Skip to main content

Oscar Bluemner papers, 1886-1939, 1960

Oscar Bluemner papers, 1886-1939, 1960

Bluemner, Oscar, 1867-1938


Representative image for Oscar Bluemner papers, 1886-1939, 1960

The papers of Oscar Bluemner in the Archives of American Art were digitized in 2008. The papers have been scanned in their entirety and total 15,820 images.

Funding for the processing and digitization of this collection was provided by the Terra Foundation for American Art.

Collection Information

Size: 6.6 linear ft.

Summary: Correspondence, printed materials, exhibition catalogs, painting diaries, sketches, notes on painting, and photographs.

The papers of painter Oscar Bluemner date from 1886 to 1939, with one item from 1960, and measure 6.6 linear feet. The collection documents Bluemner's career through scattered biographical material and personal and professional correspondence. Almost one-half of the collection consists of Bluemner's extensive writings and notes about his artwork, painting techniques, and art theory in the form of diaries, notebooks, lists, essays, and notes - many of which are also illustrated. Also found are annotated books, exhibition catalogs, newsclippings, artwork and sketches by Bluemner, and photographs of Bluemner's artwork and of architecture. Bluemner's work in architecture is documented to a lesser degree through scattered licenses, photographs, and design drawings.

Biographical material is scattered and includes autobiographical writings, a list of published works, an essay for a Guggenheim fellowship application, certificates, legal documents, and membership records. Also of note are detailed technical diagrams of his studio easel. The small amount of correspondence in this collection is with family, friends, artists, art galleries and museums, art collectors and patons, and others. Notable correspondents include Stephan Bourgeois, Edward Bruce, Ernest Fiene, Arnold Friedman, Stefan Hirsch, Walter Hochschild, Margaret Lewisohn, Aline Liebman, George Ferdinand Of, Albert Rothbart, Alfred Stieglitz, and Ludwig Vogelstein.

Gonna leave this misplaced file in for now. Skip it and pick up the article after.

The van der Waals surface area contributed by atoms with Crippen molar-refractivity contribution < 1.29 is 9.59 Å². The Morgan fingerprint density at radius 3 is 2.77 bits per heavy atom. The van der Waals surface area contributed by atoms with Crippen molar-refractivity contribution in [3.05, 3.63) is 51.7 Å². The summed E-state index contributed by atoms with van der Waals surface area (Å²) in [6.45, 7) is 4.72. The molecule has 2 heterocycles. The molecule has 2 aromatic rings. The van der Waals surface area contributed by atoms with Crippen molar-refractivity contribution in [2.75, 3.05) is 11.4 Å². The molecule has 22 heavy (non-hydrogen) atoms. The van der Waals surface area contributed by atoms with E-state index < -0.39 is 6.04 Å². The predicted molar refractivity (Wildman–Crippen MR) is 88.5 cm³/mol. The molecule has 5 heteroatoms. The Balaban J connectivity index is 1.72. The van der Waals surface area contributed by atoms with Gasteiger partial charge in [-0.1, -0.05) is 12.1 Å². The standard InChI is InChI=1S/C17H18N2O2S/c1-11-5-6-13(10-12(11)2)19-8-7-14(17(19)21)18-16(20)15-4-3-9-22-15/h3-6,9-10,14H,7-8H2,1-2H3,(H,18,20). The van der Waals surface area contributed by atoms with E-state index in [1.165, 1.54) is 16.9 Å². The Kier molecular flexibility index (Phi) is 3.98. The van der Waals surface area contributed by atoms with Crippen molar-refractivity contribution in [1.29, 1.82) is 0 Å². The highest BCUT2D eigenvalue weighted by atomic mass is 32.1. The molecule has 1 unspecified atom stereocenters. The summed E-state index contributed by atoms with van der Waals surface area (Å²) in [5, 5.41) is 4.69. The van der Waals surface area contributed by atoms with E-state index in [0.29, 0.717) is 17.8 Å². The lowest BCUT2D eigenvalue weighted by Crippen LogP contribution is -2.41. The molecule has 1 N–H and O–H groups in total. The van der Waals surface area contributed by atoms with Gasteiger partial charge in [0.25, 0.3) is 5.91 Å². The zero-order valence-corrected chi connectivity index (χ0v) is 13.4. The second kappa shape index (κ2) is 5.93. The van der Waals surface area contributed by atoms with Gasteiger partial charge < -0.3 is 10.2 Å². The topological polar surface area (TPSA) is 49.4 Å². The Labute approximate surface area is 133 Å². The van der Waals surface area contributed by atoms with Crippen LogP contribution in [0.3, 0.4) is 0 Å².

Bluemner's extensive writings about his painting techniques and theories, and art history and criticism are found in painting and theory diaries, notebooks, notes, lists of artwork, essays, and writings for publication. Painting Diaries, 1911-1936, contain Bluemner's handwritten notes about newly-completed paintings and current work, amounting to a fairly complete record of work done during this period, including many sketches, color schemes, and information about his materials and techniques. The entries, although not daily, are extensive and extremely detailed. He writes of his philosophy of art, aesthetics, critics, his ideas on color and composition, influences on his thoughts, the role of the artist, the need for the artist to remain independent and uninfluenced by criticism, the work of other artists, contemporary art, exhibitions, etc. Theory Diaries contain his notes on art theory. Both sets of diaries contain many color illustrations and sketches. Also of particular interest are Bluemner's notes and homemade notebooks on techniques which he often called "Easel Notes." Also found are notes on paintings he viewed in American art collections and four volumes of notes taken during his tour of Europe in 1912. Bluemner also maintained extensive notes on Chinese and Japanese art history and styles. Additional writings include a collection of notes he compiled and organized from his other diaries, notebooks, and writings for a book on painting.